MADISON — Ask anyone close to the University of Wisconsin men’s basketball program what it will look like on offense without Ethan Happ in the middle, and they immediately start talking about yesteryear.
They reminisce about the balanced, versatile offensive teams UW put on the floor a decade ago. At least, they do that if their memory is intact.
“The film is so grainy on those,” assistant coach Joe Krabbenhoft said with a laugh, “that I can’t remember what it looked like.”
Krabbenhoft was a stalwart on UW’s 2007-08 team, which went 31-5 and won both Big Ten Conference championships, all with an equal-opportunity offense led by Brian Butch at 12.4 points per game. Krabbenhoft also was there the next year, when UW won 20 games with Marcus Landry as the top scorer at 12.7 points per game.
Those were old-school UW offenses in which the Badgers often had five players on the floor who could score via the 3-point shot or a post-up move. They ran the swing offense of former coach Bo Ryan and wore down opponents with their cutting and passing.
“It was pretty good,” Krabbenhoft said. “We spread it out. We had a lot of shooters. The championship team in ‘07-’08, I don’t think we had a guy that averaged more than 11 or 12 points a game, but we had a bunch of guys right in that area. I don’t know what it was like to guard us, but it had to have been pretty hard. Anytime we put together a scouting report on a team that’s that well-balanced, you just don’t know who you focus your attention on and, boom, the guy you didn’t think would hurt you, hurts you. Every single night there was somebody different.”
Although UW was pigeonholed as a swing-only team under Ryan, the truth is the coaches adjusted to fit the personnel all the time. When Jordan Taylor was the point guard, they used a ton of high ball screens. When the Badgers went to two NCAA Final Fours with 7-footer Frank Kaminsky and friends, they were again an equal-opportunity offense, one marked by incredible efficiency.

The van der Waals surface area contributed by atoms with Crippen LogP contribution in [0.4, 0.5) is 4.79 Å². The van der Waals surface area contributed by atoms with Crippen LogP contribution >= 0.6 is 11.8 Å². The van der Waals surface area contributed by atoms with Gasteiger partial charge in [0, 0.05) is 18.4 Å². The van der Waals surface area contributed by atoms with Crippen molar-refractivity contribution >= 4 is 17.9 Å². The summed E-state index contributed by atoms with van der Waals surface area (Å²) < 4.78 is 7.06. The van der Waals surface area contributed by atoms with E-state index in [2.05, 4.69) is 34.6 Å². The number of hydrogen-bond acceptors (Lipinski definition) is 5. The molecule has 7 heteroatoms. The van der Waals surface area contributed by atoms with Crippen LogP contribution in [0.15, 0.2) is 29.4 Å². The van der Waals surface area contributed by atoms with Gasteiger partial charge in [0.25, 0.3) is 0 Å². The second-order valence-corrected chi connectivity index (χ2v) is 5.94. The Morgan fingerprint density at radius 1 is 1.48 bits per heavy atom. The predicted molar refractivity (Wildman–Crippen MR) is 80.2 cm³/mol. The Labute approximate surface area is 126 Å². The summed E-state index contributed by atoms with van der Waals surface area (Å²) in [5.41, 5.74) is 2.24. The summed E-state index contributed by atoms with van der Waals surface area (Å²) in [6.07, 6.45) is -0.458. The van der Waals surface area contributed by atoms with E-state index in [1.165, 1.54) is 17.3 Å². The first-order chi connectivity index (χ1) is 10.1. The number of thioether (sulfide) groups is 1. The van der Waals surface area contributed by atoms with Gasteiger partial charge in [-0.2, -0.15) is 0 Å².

In the four seasons since then, Happ, a 6-10 All-American, became a fixture in the low post and the focal point of the offense. And since Happ didn’t shoot the 3-point shot — 1-for-16 in his career — UW’s offense changed dramatically. On most possessions, he handled the ball with everyone else playing off of him.
With Happ graduating and taking his 2,130 points and 423 assists with him, UW is expected under Greg Gard, Ryan’s longtime lieutenant now in his fifth season as coach, to become less stagnant, to return to some version of its old, five-man motion game where everyone on the floor can score from anywhere.
The benefits could be huge. The offense should promote more ball and body movement, which should get everyone more involved and engaged. The style should fit a roster in which the top eight players have all demonstrated some ability to hit the 3-point shot. And the improved spacing should open up the lane for drivers.
“I think when Frank and those guys were here, the offense was Frank-heavy still,” senior guard Brevin Pritzl said. “But Frank did a lot of his scoring out of the flow of the offense. He knew where to get his buckets. Whereas with Ethan, given that he couldn’t shoot from the outside as well, we kind of had to formulate the offense and get him the ball in his spots to score. So I think we’re going to go back to the old mold where everybody’s cutting and moving in one unit together to score.”
That’s not a knock on Happ, who had one of the great careers in UW history. Nor is it a knock on Gard, who built an offense around Happ that maximized his many skills.
It wasn’t UW’s traditional way with Happ on the floor, though, and a return to a more balanced, movement-based offense should help the Badgers reduce the frequency and duration of the scoring droughts they suffered through the past two seasons. At least that’s the plan.
When he becomes eligible, transfer Micah Potter is expected to replace Happ at center. Potter doesn’t have Happ’s low-post game — who does? — but he is strong and has a solid shooting stroke.